“The Fun of Not Understanding”, New Albert Oehlen Show at the Serpentine Showcases the Artist’s Delight in Exploration.

Albert Oehlen (Installation view, 2 October – 2 February 2020, Serpentine Galleries) © 2019 Photo: readsreads.info
Albert Oehlen (Installation view, 2 October – 2 February 2020, Serpentine Galleries) © 2019 Photo: readsreads.info

In a landmark show of work by the German artist Albert Oehlen that opened this week London’s Serpentine Galleries has brought together more than 20 years’ worth of work by the influential multi-disciplinarian, all based around the exploration of ideas triggered by a single work by the American Modernist Figurative painter John Graham. New works commissioned for the show see this thread continued in a series of paintings and sound pieces that respond to the North Gallery in a new interpretation of the Rothko Gallery in Houston, Texas.

Albert Oehlen (Installation view, 2 October 2019 – 2 February 2020, Serpentine Galleries) © 2019 Photo: readsreads.info
Albert Oehlen (Installation view, 2 October 2019 – 2 February 2020, Serpentine Galleries) © 2019 Photo: readsreads.info

Oehlen, who’s work in painting, installation, film and music has made him a key figure in contemporary art since the 1980s, first encountered Graham’s unusual composition ‘Tramato Spaventoso’ (Terrifying Sunset( (1940-49) in a book by the art historian and critic Dore Ashton, and, in his own words ‘could not understand it at all’. In an approach that goes a long way to explaining his impact on today’s art world, at a brief speech on Monday Oeheln said that the work that resulted was about ‘the fun of not understanding”.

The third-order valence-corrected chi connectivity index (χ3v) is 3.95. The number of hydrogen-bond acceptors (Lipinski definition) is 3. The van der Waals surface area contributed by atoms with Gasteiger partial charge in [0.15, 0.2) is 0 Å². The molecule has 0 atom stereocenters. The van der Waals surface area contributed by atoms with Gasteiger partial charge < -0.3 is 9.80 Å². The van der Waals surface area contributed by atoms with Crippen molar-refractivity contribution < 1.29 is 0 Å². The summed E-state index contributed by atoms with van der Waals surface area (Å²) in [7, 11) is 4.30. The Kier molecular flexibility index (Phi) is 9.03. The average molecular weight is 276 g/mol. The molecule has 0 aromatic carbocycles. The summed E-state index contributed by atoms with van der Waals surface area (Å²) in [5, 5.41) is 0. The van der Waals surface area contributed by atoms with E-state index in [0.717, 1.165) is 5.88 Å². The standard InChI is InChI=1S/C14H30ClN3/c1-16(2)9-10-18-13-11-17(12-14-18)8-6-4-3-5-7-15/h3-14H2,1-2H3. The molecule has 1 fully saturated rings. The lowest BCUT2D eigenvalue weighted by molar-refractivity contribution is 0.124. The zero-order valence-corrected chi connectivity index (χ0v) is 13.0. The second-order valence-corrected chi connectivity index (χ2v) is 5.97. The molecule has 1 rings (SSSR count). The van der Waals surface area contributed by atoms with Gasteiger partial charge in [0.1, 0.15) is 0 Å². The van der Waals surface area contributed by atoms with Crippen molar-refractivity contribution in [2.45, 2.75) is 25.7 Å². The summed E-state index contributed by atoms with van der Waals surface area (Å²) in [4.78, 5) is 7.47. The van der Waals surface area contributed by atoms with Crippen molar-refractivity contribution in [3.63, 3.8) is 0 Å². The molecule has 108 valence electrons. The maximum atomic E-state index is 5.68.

Albert Oehlen (Installation view, 2 October 2019 – 2 February 2020, Serpentine Galleries) © 2019 Photo: readsreads.info
Albert Oehlen (Installation view, 2 October 2019 – 2 February 2020, Serpentine Galleries) © 2019 Photo: readsreads.info

Composed of strange, discrete images – a man with a handlebar moustache, pilot’s hat and goggles (possibly a self-portrait), the letter H, rays, lines, a wooden bar a mermaid and more, Tramato Spaventoso came to act as a toolkit of components for Oehlen, who first began to create works around it in the 1990’s with the extensive John Graham Remix series. In works dating from the early 1980s onward, the artist repeats, extends, and surfaces different mixes of this ad hoc visual vocabulary in charcoal, oils, acrylic and mixed media, exploring ideas about the surrealists, the conventions around the judgement of genius, the act of looking and being looked on, and questioning the sense of the real, the arbitrary and the abstract. The ten newly commissioned works in the North Gallery are accompanied by a soundtrack created by the band Steamboat Switzerland and designed to create a random, trance-like effect. 93 soundfiles of 15 minutes each of silence and music.

Albert Oehlen Serpentine Gallery Until 2nd February 2020 www.serpentinegalleries.org

Albert Oehlen, Sohn von Hundescheisse, 1999, oil on canvas, 278 x 359cm, Private Collection, Photo: Archive Galerie Max Hetzler, Berlin | Paris © Albert Oehlen
Albert Oehlen, Sohn von Hundescheisse, 1999, oil on canvas, 278 x 359cm, Private Collection, Photo: Archive Galerie Max Hetzler, Berlin | Paris © Albert Oehlen

About Hannah Hayes-Westall

Hannah Hayes Westall is a writer and thinker who divides her time between the art world and working with businesses on strategic growth. She is co-publisher of Art of Conversation.